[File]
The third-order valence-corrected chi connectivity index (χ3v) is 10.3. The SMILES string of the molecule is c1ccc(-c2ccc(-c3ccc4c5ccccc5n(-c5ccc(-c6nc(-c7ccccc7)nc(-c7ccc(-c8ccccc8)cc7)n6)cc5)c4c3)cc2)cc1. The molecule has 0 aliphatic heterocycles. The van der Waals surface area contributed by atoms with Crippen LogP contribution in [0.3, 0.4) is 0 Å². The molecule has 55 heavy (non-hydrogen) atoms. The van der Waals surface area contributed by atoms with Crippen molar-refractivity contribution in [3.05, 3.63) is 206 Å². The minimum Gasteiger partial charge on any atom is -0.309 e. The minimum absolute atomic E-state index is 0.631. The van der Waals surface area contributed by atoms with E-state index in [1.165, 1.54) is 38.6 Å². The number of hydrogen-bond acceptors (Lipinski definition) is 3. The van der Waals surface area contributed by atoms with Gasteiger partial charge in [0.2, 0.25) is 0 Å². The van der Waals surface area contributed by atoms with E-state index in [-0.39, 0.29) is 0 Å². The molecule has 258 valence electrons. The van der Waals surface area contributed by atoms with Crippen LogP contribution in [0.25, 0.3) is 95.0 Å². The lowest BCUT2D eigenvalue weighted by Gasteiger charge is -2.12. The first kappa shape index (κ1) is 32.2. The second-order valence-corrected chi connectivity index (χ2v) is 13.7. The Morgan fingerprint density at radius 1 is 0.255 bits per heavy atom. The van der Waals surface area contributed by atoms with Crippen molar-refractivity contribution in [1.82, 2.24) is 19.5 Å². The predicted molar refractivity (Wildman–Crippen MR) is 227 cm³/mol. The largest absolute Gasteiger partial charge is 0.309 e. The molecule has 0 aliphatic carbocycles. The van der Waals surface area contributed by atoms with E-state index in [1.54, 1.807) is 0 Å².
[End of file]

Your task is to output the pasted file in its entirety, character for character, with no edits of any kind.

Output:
The third-order valence-corrected chi connectivity index (χ3v) is 10.3. The SMILES string of the molecule is c1ccc(-c2ccc(-c3ccc4c5ccccc5n(-c5ccc(-c6nc(-c7ccccc7)nc(-c7ccc(-c8ccccc8)cc7)n6)cc5)c4c3)cc2)cc1. The molecule has 0 aliphatic heterocycles. The van der Waals surface area contributed by atoms with Crippen LogP contribution in [0.3, 0.4) is 0 Å². The molecule has 55 heavy (non-hydrogen) atoms. The van der Waals surface area contributed by atoms with Crippen molar-refractivity contribution in [3.05, 3.63) is 206 Å². The minimum Gasteiger partial charge on any atom is -0.309 e. The minimum absolute atomic E-state index is 0.631. The van der Waals surface area contributed by atoms with E-state index in [1.165, 1.54) is 38.6 Å². The number of hydrogen-bond acceptors (Lipinski definition) is 3. The van der Waals surface area contributed by atoms with Gasteiger partial charge in [0.2, 0.25) is 0 Å². The van der Waals surface area contributed by atoms with E-state index in [-0.39, 0.29) is 0 Å². The molecule has 258 valence electrons. The van der Waals surface area contributed by atoms with Crippen LogP contribution in [0.25, 0.3) is 95.0 Å². The lowest BCUT2D eigenvalue weighted by Gasteiger charge is -2.12. The first kappa shape index (κ1) is 32.2. The second-order valence-corrected chi connectivity index (χ2v) is 13.7. The Morgan fingerprint density at radius 1 is 0.255 bits per heavy atom. The van der Waals surface area contributed by atoms with Crippen molar-refractivity contribution in [1.82, 2.24) is 19.5 Å². The predicted molar refractivity (Wildman–Crippen MR) is 227 cm³/mol. The largest absolute Gasteiger partial charge is 0.309 e. The molecule has 0 aliphatic carbocycles. The van der Waals surface area contributed by atoms with E-state index in [1.54, 1.807) is 0 Å².